The wind engine is self-starting with two or more airfoils from any rotor position and/or wind condition. The wind engine may be configured as a low-rpm, high torque device for applications such as water pumping, but may also be made to adhere more closely to Betz's Theory (1926) of maximum efficiency. Low-rpm, high torque devices are inherently inefficient because power is a product of torque and rotor speed. Higher rotational RPMs are also more favorable for driving electrical generation equipment. Wind energy is derived by reducing the velocity of an air mass. According to Betz, an ideal turbine system should lower the speed of the wind by a factor of only about one-third. It should also create the minimum amount of interference to the passing wind stream. To reduce rotor “solidity,” airfoils can be constructed in a narrow aspect ratio and allowed to rotate faster on a larger rotor radius. The objective is to sweep a large surface area at the highest speed possible, using a minimum number of airfoils (two or three). Despite these significant changes in operating parameters, all aspects of the invention's fundamental working method would remain unchanged. In order to meet Betz's criteria for efficiency, a wind turbine must be able to exploit crosswind lift to produce the necessary airfoil speeds. This is the primary reason why drag-based VAWT designs have garnered less favor in the research community than the HAWT machines.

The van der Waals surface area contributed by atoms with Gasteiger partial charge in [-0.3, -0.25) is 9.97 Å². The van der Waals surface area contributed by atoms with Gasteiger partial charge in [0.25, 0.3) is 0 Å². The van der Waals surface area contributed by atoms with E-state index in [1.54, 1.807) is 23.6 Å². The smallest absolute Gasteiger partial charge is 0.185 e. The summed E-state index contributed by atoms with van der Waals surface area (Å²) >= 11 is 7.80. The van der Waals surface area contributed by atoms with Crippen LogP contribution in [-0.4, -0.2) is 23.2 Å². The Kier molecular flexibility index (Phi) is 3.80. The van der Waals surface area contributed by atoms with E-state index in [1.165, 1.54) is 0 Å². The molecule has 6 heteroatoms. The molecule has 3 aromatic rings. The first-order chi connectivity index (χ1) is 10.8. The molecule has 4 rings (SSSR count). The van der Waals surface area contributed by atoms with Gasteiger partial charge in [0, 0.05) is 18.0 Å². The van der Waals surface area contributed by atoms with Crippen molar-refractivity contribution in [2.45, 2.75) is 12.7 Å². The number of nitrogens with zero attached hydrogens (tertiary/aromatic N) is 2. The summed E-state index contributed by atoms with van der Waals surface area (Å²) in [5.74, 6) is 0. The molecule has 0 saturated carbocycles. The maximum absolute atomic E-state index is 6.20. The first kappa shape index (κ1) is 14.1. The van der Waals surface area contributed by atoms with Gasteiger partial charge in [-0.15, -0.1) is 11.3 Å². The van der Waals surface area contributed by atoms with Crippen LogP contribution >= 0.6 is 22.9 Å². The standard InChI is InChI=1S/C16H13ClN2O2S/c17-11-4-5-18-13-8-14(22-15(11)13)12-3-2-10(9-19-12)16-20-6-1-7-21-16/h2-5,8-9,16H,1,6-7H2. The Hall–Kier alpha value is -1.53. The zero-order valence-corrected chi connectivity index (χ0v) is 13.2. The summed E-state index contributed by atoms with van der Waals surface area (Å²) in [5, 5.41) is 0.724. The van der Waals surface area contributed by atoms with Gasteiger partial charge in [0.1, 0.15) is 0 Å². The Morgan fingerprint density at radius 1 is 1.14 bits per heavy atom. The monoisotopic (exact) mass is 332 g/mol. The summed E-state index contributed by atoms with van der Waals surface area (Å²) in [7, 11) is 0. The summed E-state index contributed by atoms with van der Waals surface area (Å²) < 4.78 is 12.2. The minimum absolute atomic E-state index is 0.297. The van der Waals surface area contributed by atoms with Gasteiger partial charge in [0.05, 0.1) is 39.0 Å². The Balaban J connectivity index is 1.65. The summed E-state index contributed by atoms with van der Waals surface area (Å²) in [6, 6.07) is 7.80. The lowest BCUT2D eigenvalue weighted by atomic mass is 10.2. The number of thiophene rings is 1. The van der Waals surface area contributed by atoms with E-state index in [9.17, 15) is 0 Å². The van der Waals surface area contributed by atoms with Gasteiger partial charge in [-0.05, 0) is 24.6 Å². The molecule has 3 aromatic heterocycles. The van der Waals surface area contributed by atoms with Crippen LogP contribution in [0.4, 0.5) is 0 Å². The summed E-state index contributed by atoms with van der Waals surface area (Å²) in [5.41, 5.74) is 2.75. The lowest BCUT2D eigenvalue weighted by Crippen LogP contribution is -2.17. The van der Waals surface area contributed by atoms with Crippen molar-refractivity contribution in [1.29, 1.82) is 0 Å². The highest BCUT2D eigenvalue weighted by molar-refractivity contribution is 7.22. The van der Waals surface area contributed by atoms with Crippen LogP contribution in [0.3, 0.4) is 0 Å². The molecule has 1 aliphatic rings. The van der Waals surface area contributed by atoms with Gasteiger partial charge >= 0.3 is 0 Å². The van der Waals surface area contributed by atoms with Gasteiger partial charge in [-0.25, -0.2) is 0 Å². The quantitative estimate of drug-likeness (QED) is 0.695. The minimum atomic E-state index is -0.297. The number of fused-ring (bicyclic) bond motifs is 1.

The wind engine design is scalable, both in terms of overall size and in terms of the number of airfoils utilized. It may be configured in a smaller radius for higher RPM operation, or larger diameter for lower RPM operation and higher torque, or it may be built on a very large scale for power-grid applications.
The wind engine design allows for easy aesthetic placement in the landscape and is ideally suited for supplemental consumer energy, emergency supply, remote sites, camps, or ranch and farm use. It is suited to packaging that is modular and easily stackable, allowing it to be bolted together to create a self-contained tower structure.
The wind engine design exploits a unique combination of aerodynamic lift and drag forces, which can allow for potential top rotor speed (TSR) in excess of wind speed. As rotor speed increases above wind speed, airfoils transition into lift-only mode. If rotor speed decreases below wind speed under load, the system functions effectively due to the large wind exposure area. The airfoils are designed to combine wing/lift as well as turbine/drag functions.
The wind engine design introduces a five-step sequence to wind turbine technology. Power is produced in four of the following five phases: